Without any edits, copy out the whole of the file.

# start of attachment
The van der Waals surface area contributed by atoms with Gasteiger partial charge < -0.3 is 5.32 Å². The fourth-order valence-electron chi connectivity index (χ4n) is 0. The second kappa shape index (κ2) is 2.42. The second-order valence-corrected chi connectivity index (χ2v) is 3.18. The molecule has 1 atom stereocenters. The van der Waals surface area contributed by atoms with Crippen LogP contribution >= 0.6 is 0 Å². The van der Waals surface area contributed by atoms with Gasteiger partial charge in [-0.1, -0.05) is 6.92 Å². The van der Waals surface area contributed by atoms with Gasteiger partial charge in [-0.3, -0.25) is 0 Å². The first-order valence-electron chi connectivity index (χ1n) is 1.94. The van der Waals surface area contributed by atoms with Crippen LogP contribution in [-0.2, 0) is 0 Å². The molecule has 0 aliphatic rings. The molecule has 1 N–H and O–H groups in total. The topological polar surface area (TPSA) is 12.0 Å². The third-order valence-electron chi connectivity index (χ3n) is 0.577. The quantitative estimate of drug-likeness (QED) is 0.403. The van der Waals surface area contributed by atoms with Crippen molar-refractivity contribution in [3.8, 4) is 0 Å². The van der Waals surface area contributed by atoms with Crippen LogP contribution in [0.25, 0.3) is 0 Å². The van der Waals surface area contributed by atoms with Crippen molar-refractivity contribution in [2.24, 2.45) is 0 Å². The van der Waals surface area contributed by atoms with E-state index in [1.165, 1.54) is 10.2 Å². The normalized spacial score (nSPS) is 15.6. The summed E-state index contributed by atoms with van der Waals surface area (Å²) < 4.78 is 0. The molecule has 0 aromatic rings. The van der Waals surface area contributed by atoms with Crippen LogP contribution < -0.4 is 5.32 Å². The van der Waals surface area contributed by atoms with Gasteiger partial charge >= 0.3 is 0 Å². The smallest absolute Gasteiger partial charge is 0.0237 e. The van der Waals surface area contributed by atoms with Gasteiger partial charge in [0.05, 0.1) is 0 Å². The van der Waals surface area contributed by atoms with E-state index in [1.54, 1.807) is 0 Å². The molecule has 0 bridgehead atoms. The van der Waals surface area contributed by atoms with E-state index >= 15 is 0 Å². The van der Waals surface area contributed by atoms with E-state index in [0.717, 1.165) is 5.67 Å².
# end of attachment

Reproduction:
The van der Waals surface area contributed by atoms with Gasteiger partial charge < -0.3 is 5.32 Å². The fourth-order valence-electron chi connectivity index (χ4n) is 0. The second kappa shape index (κ2) is 2.42. The second-order valence-corrected chi connectivity index (χ2v) is 3.18. The molecule has 1 atom stereocenters. The van der Waals surface area contributed by atoms with Crippen LogP contribution >= 0.6 is 0 Å². The van der Waals surface area contributed by atoms with Gasteiger partial charge in [-0.1, -0.05) is 6.92 Å². The van der Waals surface area contributed by atoms with Gasteiger partial charge in [-0.3, -0.25) is 0 Å². The first-order valence-electron chi connectivity index (χ1n) is 1.94. The van der Waals surface area contributed by atoms with Crippen LogP contribution in [-0.2, 0) is 0 Å². The molecule has 0 aliphatic rings. The molecule has 1 N–H and O–H groups in total. The topological polar surface area (TPSA) is 12.0 Å². The third-order valence-electron chi connectivity index (χ3n) is 0.577. The quantitative estimate of drug-likeness (QED) is 0.403. The van der Waals surface area contributed by atoms with Crippen molar-refractivity contribution in [3.8, 4) is 0 Å². The van der Waals surface area contributed by atoms with Crippen LogP contribution in [0.25, 0.3) is 0 Å². The van der Waals surface area contributed by atoms with Crippen molar-refractivity contribution in [2.24, 2.45) is 0 Å². The van der Waals surface area contributed by atoms with E-state index in [1.165, 1.54) is 10.2 Å². The normalized spacial score (nSPS) is 15.6. The summed E-state index contributed by atoms with van der Waals surface area (Å²) < 4.78 is 0. The molecule has 0 aromatic rings. The van der Waals surface area contributed by atoms with Crippen LogP contribution < -0.4 is 5.32 Å². The van der Waals surface area contributed by atoms with Gasteiger partial charge >= 0.3 is 0 Å². The smallest absolute Gasteiger partial charge is 0.0237 e. The van der Waals surface area contributed by atoms with Gasteiger partial charge in [0.05, 0.1) is 0 Å². The van der Waals surface area contributed by atoms with E-state index in [1.54, 1.807) is 0 Å². The molecule has 0 bridgehead atoms. The van der Waals surface area contributed by atoms with E-state index >= 15 is 0 Å². The van der Waals surface area contributed by atoms with E-state index in [0.717, 1.165) is 5.67 Å².